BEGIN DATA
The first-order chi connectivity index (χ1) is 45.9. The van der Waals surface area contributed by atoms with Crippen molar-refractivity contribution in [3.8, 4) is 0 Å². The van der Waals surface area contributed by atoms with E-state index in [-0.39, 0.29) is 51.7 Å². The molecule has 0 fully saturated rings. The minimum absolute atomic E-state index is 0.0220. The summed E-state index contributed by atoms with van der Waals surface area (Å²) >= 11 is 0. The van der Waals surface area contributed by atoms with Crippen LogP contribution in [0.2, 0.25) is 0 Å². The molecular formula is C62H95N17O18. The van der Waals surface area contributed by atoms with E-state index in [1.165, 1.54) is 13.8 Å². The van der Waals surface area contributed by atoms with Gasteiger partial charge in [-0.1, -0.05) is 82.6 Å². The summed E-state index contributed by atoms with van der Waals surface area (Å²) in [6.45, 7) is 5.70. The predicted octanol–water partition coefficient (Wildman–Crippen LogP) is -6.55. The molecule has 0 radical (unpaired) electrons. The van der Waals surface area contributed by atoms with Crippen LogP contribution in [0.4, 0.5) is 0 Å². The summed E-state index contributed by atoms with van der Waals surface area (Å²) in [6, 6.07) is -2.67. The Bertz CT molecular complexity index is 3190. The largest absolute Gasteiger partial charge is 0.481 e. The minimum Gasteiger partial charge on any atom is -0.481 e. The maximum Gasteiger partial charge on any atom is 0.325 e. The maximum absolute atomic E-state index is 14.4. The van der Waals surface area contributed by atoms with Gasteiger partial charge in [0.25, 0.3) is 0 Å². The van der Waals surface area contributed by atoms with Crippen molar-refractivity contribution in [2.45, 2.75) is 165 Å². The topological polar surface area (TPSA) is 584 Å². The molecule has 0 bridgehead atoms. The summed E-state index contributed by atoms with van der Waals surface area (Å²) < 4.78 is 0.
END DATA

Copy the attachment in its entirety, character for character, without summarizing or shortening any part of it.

The first-order chi connectivity index (χ1) is 45.9. The van der Waals surface area contributed by atoms with Crippen molar-refractivity contribution in [3.8, 4) is 0 Å². The van der Waals surface area contributed by atoms with E-state index in [-0.39, 0.29) is 51.7 Å². The molecule has 0 fully saturated rings. The minimum absolute atomic E-state index is 0.0220. The summed E-state index contributed by atoms with van der Waals surface area (Å²) >= 11 is 0. The van der Waals surface area contributed by atoms with Crippen LogP contribution in [0.2, 0.25) is 0 Å². The molecular formula is C62H95N17O18. The van der Waals surface area contributed by atoms with E-state index in [1.165, 1.54) is 13.8 Å². The van der Waals surface area contributed by atoms with Gasteiger partial charge in [-0.1, -0.05) is 82.6 Å². The summed E-state index contributed by atoms with van der Waals surface area (Å²) in [6.45, 7) is 5.70. The predicted octanol–water partition coefficient (Wildman–Crippen LogP) is -6.55. The molecule has 0 radical (unpaired) electrons. The van der Waals surface area contributed by atoms with Crippen LogP contribution in [0.4, 0.5) is 0 Å². The summed E-state index contributed by atoms with van der Waals surface area (Å²) in [6, 6.07) is -2.67. The Bertz CT molecular complexity index is 3190. The largest absolute Gasteiger partial charge is 0.481 e. The minimum Gasteiger partial charge on any atom is -0.481 e. The maximum Gasteiger partial charge on any atom is 0.325 e. The maximum absolute atomic E-state index is 14.4. The van der Waals surface area contributed by atoms with Gasteiger partial charge in [0.25, 0.3) is 0 Å². The van der Waals surface area contributed by atoms with Crippen molar-refractivity contribution in [2.45, 2.75) is 165 Å². The topological polar surface area (TPSA) is 584 Å². The molecule has 0 bridgehead atoms. The summed E-state index contributed by atoms with van der Waals surface area (Å²) < 4.78 is 0.